Middleton said her organization has decided not to pursue further litigation but will instead focus on persuading lawmakers to invalidate the pre-emption statute or otherwise allow Josephine County’s ordinance to be enforced.

“The will of the people is being ignored”, she said.

When passing the GMO pre-emption bill, lawmakers vowed to create a statewide system for overseeing GMOs, but instead they have left a “regulatory void”, Middleton said.

Under Oregon law, Jackson County lawfully approved a GMO ban because its initiative was on the ballot before the state pre-emption was approved.

The Oregon Legislature passed the pre-emption bill to avoid a county-by-county patchwork of restrictions for genetically engineered crops, said Scott Dahlman, policy director for Oregonians for Food and Shelter, an agribusiness group that opposed the GMO ban.

“We think the legislature has spoken very clearly on this issue”, he said. “Farmers should be allowed to choose what crops they grow”.

Repeated attempts to overturn the pre-emption law have been made since it was originally enacted in 2013, but none have gained much traction, Dahlman said.

Because the Oregon Court of Appeals affirmed Wolke’s ruling without opinion, the ruling doesn’t set a binding precedent that other courts must follow, said John DiLorenzo, attorney for the Whites.

However, the decision is likely to be “persuasive” if the pre-emption issue should arise in other counties, since existing case law would support the same outcome, DiLorenzo said.

“They don’t need further precedents. They’ve already got several”, he said.

Josephine County’s experience will probably dissuade similar ballot initiatives in other jurisdictions, since the legal arguments defending the GMO ban did not pass legal muster, DiLorenzo said.

“I think it would be very difficult to persuade anyone to put resources into an initiative that’s destined to be a fool’s errand”, he said.

Read the article in the Capitol Press
Written by Mateusz Perkowski



Landmark Turf and Native Seed joins the Alliance for Low Input Sustainable Turf
August 23, 2017; Landmark Turf and Native Seed has joined the Alliance for Low Input Sustainable Turf. The A-LIST is proud to have Landmark join its ranks and help further promote sustainable turf nationally. As a leader in the reclamation, native and rangeland segments of the seed industry, Landmark brings a wealth of knowledge to the group and a history of promoting “green” products. This core competency helped set Landmark apart from other prospective new members the A-LIST had been evaluating. “We are very excited to have Landmark on board. They have a great history marketing sustainable product and a stable of top-rated varieties,” said A-LIST Executive Director Jeremy Husen. “We didn’t want just any new member, we wanted the right new member.”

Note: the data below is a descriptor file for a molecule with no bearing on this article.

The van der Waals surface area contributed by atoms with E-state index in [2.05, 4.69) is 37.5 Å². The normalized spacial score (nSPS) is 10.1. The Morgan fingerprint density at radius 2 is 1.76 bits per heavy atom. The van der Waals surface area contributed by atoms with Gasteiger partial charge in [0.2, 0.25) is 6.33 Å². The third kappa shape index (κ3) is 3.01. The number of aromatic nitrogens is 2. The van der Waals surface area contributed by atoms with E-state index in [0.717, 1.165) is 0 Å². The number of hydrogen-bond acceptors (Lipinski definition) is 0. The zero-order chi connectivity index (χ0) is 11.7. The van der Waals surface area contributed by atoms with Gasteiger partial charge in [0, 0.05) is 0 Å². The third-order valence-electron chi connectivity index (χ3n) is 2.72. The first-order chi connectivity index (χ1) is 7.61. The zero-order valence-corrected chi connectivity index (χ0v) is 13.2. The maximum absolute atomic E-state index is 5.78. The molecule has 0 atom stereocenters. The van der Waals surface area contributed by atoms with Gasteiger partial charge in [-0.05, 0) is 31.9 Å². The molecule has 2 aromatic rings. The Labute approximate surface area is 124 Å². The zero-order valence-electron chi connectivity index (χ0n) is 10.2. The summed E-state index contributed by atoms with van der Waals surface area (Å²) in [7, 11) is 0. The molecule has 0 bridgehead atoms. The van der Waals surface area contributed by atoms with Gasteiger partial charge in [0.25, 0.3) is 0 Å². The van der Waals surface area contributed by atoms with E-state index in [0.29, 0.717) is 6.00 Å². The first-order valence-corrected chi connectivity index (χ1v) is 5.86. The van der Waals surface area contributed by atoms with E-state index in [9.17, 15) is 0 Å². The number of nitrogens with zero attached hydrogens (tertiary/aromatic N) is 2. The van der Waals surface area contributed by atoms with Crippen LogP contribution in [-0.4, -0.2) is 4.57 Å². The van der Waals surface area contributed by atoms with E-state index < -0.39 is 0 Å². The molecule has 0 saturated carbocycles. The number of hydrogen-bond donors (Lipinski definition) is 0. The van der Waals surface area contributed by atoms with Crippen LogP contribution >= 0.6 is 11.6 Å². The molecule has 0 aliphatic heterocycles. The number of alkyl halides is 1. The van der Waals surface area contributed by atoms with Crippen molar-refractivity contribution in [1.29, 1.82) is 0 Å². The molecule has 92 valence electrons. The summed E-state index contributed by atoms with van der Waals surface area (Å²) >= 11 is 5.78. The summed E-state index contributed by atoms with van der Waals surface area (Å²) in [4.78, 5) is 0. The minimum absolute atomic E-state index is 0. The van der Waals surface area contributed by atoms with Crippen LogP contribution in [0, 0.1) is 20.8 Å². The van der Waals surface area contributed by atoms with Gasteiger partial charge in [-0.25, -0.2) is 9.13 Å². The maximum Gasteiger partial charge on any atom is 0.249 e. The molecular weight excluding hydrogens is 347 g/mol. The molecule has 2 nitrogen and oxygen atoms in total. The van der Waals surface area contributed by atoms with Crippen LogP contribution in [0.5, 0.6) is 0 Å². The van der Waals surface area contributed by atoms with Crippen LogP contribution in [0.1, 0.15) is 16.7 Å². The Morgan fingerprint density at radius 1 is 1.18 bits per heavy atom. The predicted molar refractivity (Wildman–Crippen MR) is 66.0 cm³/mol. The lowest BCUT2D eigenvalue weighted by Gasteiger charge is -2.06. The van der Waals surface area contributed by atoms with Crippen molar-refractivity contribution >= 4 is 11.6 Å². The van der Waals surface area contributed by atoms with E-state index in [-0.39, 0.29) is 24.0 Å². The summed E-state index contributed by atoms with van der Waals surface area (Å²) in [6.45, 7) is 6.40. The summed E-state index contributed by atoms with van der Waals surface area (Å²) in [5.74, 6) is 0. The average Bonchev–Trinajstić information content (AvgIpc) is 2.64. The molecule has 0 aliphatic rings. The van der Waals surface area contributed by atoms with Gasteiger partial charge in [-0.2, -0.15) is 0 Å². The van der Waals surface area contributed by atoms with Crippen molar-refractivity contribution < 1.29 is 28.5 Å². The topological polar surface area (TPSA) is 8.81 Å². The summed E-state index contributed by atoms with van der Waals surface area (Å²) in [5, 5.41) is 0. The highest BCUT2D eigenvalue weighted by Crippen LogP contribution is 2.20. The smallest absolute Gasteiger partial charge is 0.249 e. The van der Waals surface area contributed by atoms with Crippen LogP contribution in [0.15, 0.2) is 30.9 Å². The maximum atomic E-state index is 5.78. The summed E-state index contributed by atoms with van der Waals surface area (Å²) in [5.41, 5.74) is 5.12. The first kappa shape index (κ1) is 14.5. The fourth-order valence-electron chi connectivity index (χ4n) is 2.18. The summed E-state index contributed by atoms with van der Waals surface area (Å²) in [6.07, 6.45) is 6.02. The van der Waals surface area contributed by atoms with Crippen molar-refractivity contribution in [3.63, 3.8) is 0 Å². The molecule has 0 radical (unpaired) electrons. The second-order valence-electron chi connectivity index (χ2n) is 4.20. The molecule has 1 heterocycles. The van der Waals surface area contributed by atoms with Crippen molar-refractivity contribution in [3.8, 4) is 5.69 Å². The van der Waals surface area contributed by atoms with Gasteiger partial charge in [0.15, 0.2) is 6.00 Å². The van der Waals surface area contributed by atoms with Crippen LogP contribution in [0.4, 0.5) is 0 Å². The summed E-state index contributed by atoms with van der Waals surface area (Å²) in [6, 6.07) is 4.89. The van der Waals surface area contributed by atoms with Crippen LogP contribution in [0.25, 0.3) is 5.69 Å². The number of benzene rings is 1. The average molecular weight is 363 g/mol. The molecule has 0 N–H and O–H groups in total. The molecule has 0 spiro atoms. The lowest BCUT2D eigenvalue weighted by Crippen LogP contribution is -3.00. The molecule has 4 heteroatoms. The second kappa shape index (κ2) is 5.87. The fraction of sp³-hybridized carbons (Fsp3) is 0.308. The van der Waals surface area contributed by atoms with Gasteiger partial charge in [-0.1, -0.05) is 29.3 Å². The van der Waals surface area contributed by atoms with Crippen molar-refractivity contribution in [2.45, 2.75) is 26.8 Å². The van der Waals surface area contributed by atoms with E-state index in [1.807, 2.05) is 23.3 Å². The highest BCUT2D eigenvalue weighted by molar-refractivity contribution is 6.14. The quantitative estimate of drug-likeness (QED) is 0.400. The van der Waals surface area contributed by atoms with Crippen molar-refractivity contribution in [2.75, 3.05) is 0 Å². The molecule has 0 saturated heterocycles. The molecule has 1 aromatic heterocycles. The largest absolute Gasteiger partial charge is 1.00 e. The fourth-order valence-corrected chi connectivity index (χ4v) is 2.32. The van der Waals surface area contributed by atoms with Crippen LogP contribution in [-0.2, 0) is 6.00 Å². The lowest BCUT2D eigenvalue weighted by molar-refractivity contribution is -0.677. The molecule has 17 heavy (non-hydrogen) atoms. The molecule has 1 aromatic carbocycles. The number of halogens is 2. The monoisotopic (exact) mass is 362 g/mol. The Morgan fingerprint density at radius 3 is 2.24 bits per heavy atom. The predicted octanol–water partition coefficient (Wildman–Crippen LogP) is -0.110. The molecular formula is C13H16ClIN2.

Landmark Turf and Native Seed, founded in 1996, has been on the cutting edge of change and has led the introduction of new genetics and production into new regions. Today, Landmark leads the global trend toward increased environmental responsibility. This sustainable movement, deeply rooted in its heritage, reinforces the Landmark belief that everyone must be good stewards of the environment. From production, to formulating, mixing and marketing, Landmark Turf & Native Seed provides industryleading agro-economic solutions. “This is the right group for us to be a part of at the right time,” said Ray Brubaken, Landmark President. “The A-LIST has a good reputation and is interested in promoting great varieties. That suits us well.”
In addition to Landmark, the A-LIST members include DLF Pickseed, Mountain View Seeds and Lebanon Seaboard. These four members represent the leading producers, genetics and marketers of sustainable turfgrass varieties on the market today.

For more information on the A-LIST contact Jeremy Husen, A-LIST Executive Director ( or 541-760-3494)